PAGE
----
The animals in each group were fasted for 12 h with water that was provided before surgery. The rats were anesthetized by an intraperitoneal injection of 2% sodium pentobarbital (3 mg/kg) and placed in the supine position. The skin on the neck was prepared, and a midline incision was made to separate the bilateral common carotid arteries and vagus nerve. In the groups that were subjected to CCH, the bilateral common carotid arteries were permanently ligated at the distal end of the telecentric end with No. 4 surgical thread. The incision was then closed by layer-by-layer sutures. Gentamicin was injected subcutaneously to prevent infection, and the rats were returned to their home cages for feeding. The Res group was intragastrically administered resveratrol (50 mg/kg/day) after surgery (Fang et al., 2018). After anesthesia with sodium pentobarbital in the PI3K group, a vertical incision was made along the midline to separate the fascia of the skull surface to fully expose the skull surface, which was then disinfected with hydrogen peroxide. The coordinates of the puncture site were 1.0 mm anterior/posterior and 1.5 mm from the center line, and the puncture site was marked with a marker. A dental drill was used to drill into the skull, exposing the dura mater. A stainless-steel injection catheter was then inserted (0.64 mm outer diameter) vertically into the puncture site, and gel was used on the surface of the skull to close the skin. The PI3K inhibitor LY294002 (Sigma-Aldrich, St. Louis, MO, United States; Shen et al., 2019; Zhan et al., 2019) was dissolved in dimethylsulfoxide (DMSO) at a concentration of 0.3 mg/ml and intracranially injected at a dose of 0.3 mg/kg at the beginning of hypoperfusion. In the Sham group, the bilateral common carotid arteries were separated from the nerves but not ligated, and 1 ml of 25% DMSO was intragastrically administered daily. Eight rats from each group were used for neurological function scoring and the Morris water maze test 3, 6, and 9 weeks after surgery. After the experiment, brain tissue samples were harvested. A portion was fixed in 4% paraformaldehyde, and the remainder was stored in a −80°C freezer. Blood was collected from the posterior saphenous vein, centrifuged to separate serum, and stored at −80°C (Figure 1).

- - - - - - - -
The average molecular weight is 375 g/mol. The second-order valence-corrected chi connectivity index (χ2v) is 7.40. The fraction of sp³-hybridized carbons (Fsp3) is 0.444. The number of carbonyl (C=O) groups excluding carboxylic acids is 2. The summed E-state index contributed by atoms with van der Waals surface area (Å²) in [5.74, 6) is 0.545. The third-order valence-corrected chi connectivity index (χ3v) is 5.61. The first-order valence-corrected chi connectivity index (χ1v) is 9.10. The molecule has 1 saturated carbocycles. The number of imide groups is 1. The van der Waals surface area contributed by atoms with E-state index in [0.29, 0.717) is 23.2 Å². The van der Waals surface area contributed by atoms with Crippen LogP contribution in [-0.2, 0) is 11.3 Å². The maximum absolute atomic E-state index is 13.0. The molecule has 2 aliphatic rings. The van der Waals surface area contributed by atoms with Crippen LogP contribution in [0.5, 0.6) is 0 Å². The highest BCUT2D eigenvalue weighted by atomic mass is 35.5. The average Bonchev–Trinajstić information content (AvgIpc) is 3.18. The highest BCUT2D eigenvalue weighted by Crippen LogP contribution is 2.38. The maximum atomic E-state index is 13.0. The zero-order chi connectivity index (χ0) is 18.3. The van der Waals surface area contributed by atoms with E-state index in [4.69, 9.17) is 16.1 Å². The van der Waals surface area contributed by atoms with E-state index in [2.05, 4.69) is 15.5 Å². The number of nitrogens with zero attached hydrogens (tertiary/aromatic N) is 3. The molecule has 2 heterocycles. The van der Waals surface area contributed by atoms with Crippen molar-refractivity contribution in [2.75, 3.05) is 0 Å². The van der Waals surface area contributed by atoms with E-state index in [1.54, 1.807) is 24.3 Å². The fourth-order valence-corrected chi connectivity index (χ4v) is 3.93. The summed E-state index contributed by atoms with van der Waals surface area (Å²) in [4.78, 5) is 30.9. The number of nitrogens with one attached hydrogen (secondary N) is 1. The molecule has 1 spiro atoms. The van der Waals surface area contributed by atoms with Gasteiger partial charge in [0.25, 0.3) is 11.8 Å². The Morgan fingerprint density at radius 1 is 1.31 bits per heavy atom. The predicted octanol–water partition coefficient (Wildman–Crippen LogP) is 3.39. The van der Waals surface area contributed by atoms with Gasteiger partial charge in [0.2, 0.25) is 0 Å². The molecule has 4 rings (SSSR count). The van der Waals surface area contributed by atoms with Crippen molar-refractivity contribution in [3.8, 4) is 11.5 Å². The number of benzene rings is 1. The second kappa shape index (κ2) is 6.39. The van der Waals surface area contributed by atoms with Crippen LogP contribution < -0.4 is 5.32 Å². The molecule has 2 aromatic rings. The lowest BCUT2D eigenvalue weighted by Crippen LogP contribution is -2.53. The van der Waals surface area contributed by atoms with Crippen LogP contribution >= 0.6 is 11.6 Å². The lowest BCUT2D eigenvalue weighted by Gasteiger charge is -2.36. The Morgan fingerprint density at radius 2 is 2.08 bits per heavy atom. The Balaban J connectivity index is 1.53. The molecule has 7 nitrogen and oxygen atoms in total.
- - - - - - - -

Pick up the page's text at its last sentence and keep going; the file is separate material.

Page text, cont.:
FIGURE 1